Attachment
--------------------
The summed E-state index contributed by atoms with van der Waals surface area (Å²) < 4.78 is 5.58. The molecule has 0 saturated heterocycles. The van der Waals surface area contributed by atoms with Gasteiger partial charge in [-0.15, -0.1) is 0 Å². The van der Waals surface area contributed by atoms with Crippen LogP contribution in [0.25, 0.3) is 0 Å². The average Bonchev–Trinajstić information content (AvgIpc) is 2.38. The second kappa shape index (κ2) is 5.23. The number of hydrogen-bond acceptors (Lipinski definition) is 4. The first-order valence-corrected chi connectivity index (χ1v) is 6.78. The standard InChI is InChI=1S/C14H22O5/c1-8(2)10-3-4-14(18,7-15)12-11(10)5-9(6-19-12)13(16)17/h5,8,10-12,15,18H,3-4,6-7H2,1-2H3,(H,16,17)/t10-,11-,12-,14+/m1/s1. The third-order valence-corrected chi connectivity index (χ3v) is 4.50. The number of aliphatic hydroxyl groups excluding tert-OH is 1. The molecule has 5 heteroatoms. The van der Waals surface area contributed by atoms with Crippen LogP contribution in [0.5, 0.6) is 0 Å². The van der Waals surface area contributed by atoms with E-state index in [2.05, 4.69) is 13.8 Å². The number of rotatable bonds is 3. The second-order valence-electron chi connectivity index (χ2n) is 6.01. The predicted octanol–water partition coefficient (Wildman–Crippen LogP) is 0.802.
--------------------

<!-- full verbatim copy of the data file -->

The summed E-state index contributed by atoms with van der Waals surface area (Å²) < 4.78 is 5.58. The molecule has 0 saturated heterocycles. The van der Waals surface area contributed by atoms with Gasteiger partial charge in [-0.15, -0.1) is 0 Å². The van der Waals surface area contributed by atoms with Crippen LogP contribution in [0.25, 0.3) is 0 Å². The average Bonchev–Trinajstić information content (AvgIpc) is 2.38. The second kappa shape index (κ2) is 5.23. The number of hydrogen-bond acceptors (Lipinski definition) is 4. The first-order valence-corrected chi connectivity index (χ1v) is 6.78. The standard InChI is InChI=1S/C14H22O5/c1-8(2)10-3-4-14(18,7-15)12-11(10)5-9(6-19-12)13(16)17/h5,8,10-12,15,18H,3-4,6-7H2,1-2H3,(H,16,17)/t10-,11-,12-,14+/m1/s1. The third-order valence-corrected chi connectivity index (χ3v) is 4.50. The number of aliphatic hydroxyl groups excluding tert-OH is 1. The molecule has 5 heteroatoms. The van der Waals surface area contributed by atoms with Crippen LogP contribution in [0.5, 0.6) is 0 Å². The van der Waals surface area contributed by atoms with E-state index in [2.05, 4.69) is 13.8 Å². The number of rotatable bonds is 3. The second-order valence-electron chi connectivity index (χ2n) is 6.01. The predicted octanol–water partition coefficient (Wildman–Crippen LogP) is 0.802.